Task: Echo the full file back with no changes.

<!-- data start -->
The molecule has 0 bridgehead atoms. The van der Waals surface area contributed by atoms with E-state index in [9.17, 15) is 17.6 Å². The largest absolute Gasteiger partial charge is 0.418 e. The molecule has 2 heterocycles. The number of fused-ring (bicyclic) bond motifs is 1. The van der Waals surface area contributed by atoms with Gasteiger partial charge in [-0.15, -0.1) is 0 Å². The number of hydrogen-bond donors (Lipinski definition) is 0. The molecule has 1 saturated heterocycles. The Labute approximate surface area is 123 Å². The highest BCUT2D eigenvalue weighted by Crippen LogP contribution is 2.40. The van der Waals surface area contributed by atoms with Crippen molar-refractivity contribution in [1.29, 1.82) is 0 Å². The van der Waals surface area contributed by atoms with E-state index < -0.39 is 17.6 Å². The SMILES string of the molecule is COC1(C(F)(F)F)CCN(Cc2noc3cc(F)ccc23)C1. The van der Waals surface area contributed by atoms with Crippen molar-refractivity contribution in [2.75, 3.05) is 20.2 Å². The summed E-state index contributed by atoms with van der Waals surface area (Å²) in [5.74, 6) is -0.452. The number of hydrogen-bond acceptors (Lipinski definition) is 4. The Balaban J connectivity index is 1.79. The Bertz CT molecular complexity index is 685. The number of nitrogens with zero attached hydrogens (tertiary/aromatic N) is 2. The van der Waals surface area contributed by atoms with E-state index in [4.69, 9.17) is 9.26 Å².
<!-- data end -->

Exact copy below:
The molecule has 0 bridgehead atoms. The van der Waals surface area contributed by atoms with E-state index in [9.17, 15) is 17.6 Å². The largest absolute Gasteiger partial charge is 0.418 e. The molecule has 2 heterocycles. The number of fused-ring (bicyclic) bond motifs is 1. The van der Waals surface area contributed by atoms with Gasteiger partial charge in [-0.15, -0.1) is 0 Å². The number of hydrogen-bond donors (Lipinski definition) is 0. The molecule has 1 saturated heterocycles. The Labute approximate surface area is 123 Å². The highest BCUT2D eigenvalue weighted by Crippen LogP contribution is 2.40. The van der Waals surface area contributed by atoms with Crippen molar-refractivity contribution in [1.29, 1.82) is 0 Å². The van der Waals surface area contributed by atoms with E-state index < -0.39 is 17.6 Å². The SMILES string of the molecule is COC1(C(F)(F)F)CCN(Cc2noc3cc(F)ccc23)C1. The van der Waals surface area contributed by atoms with Crippen molar-refractivity contribution in [2.75, 3.05) is 20.2 Å². The summed E-state index contributed by atoms with van der Waals surface area (Å²) in [5.74, 6) is -0.452. The number of hydrogen-bond acceptors (Lipinski definition) is 4. The Balaban J connectivity index is 1.79. The Bertz CT molecular complexity index is 685. The number of nitrogens with zero attached hydrogens (tertiary/aromatic N) is 2. The van der Waals surface area contributed by atoms with E-state index in [4.69, 9.17) is 9.26 Å².